Please note that the following piece contains mentions, conversations, and at times mild descriptions of self-harm. This content may be triggering for some. If you are in a situation where you feel like you may self-harm and need to talk to someone, please reach out to selfinjury.com or call 1-800-273-TALK
Self-harm. When we hear the words, so often, we think of suicidal people cutting themselves. But the reality is representative of a much, much larger problem, and there are a lot of misconceptions. Chances are, if you’re reading this, you know someone who has struggled with self-harm, whether or not you knew about it. If you’re a parent of a teenager, then it’s a guarantee that your teen knows someone who has or will self-harm in their teen or young adult years. In fact, 1 in 12 teens will engage in self-harm behavior, so there’s a chance that it may be impacting your teen directly, either personally or through a friend.
What is self-harm?
Self-harm isn’t limited to just cutting. Unfortunately, self-harm can be any number of things that are physically harmful to oneself.
Self-harm could be:
- Hair-pulling or removing hair by picking it out
- Inflicting bruises on oneself
- Picking at existing wounds to cause pain and/or scarring
- Insertion of sharp objects in the skin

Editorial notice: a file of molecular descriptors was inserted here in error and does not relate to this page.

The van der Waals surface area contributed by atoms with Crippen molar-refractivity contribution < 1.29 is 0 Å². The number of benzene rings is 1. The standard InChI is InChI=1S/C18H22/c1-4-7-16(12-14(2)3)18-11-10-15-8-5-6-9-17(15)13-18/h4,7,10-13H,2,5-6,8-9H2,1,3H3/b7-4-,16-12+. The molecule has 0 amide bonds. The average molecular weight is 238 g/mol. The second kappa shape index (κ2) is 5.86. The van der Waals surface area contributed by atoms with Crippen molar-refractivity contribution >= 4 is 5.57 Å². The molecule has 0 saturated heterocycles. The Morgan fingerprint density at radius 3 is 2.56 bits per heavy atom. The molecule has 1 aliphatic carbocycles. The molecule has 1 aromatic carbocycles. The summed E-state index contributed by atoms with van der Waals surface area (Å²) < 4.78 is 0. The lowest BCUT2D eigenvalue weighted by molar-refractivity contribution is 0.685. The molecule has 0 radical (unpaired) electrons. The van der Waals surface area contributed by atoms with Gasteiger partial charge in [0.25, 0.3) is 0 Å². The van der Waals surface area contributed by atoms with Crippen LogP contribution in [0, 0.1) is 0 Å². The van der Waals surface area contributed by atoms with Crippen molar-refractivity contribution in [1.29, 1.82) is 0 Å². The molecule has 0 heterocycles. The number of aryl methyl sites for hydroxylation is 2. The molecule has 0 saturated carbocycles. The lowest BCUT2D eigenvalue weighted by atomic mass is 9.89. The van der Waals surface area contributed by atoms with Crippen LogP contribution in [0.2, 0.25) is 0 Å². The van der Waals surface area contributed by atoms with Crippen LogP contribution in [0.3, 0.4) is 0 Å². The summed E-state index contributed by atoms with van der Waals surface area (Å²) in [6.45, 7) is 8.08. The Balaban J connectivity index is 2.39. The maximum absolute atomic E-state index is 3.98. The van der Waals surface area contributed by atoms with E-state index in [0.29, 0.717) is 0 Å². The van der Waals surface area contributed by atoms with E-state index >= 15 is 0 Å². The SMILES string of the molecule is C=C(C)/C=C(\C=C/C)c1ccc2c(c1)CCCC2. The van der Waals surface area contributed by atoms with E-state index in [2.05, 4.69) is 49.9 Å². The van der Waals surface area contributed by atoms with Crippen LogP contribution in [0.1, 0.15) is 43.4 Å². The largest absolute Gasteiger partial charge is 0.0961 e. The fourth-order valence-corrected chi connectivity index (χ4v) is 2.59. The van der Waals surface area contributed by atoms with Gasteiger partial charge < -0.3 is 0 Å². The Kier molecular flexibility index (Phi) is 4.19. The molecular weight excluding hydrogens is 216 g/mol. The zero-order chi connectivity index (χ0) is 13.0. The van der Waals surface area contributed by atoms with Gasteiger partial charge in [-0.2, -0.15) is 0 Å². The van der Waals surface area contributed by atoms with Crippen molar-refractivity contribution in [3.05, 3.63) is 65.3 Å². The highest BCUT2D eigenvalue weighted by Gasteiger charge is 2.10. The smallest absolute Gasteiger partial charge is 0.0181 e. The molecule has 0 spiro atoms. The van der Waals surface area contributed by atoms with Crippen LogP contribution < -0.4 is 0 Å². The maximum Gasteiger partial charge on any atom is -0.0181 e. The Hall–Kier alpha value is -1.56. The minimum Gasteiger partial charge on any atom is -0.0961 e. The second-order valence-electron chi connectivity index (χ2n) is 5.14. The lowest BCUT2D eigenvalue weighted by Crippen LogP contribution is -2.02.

- Refusal to eat/deprive self of physical needs
- Causing extreme injuries like broken bones
- Going into situations that could be dangerous with the intent of causing self-harm
There are many other forms of self-harm or self-injury, and this is nowhere near a comprehensive list. People who self-harm may exhibit one of these behaviors or a combination of them.
When people think about self-harm, they often assume that self-harm in itself is a mental illness, but it’s not. Self-harm is often a sign or symptom of another underlying mental illness, but self-harm itself is simply a representation of a struggle to cope with difficult situations.
Often, people also think that self-harm automatically means that someone is suicidal. In some ways, self-harm can lead to an increased risk of suicide, but suicidal ideation is rarely the goal or reason for self-harm. Most people who do self-harm simply view it as a way to release or deal with pain without dying.